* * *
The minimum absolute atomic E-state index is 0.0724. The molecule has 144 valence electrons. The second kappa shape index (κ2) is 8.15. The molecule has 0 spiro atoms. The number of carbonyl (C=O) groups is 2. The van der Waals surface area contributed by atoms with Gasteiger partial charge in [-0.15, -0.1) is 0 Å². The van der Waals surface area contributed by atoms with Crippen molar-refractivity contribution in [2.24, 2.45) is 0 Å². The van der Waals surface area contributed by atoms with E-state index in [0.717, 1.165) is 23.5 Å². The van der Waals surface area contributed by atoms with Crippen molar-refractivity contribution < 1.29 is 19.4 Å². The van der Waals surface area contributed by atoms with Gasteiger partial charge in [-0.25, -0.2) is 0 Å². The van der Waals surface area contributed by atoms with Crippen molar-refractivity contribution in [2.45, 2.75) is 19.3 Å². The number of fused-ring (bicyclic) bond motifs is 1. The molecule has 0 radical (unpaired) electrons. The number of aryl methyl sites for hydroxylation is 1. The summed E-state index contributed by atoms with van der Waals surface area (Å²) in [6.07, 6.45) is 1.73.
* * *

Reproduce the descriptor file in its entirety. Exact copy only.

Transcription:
The minimum absolute atomic E-state index is 0.0724. The molecule has 144 valence electrons. The second kappa shape index (κ2) is 8.15. The molecule has 0 spiro atoms. The number of carbonyl (C=O) groups is 2. The van der Waals surface area contributed by atoms with Gasteiger partial charge in [-0.15, -0.1) is 0 Å². The van der Waals surface area contributed by atoms with Crippen molar-refractivity contribution in [2.24, 2.45) is 0 Å². The van der Waals surface area contributed by atoms with E-state index in [0.717, 1.165) is 23.5 Å². The van der Waals surface area contributed by atoms with Crippen molar-refractivity contribution < 1.29 is 19.4 Å². The van der Waals surface area contributed by atoms with Gasteiger partial charge in [-0.25, -0.2) is 0 Å². The van der Waals surface area contributed by atoms with Crippen molar-refractivity contribution in [2.45, 2.75) is 19.3 Å². The number of fused-ring (bicyclic) bond motifs is 1. The molecule has 0 radical (unpaired) electrons. The number of aryl methyl sites for hydroxylation is 1. The summed E-state index contributed by atoms with van der Waals surface area (Å²) in [6.07, 6.45) is 1.73.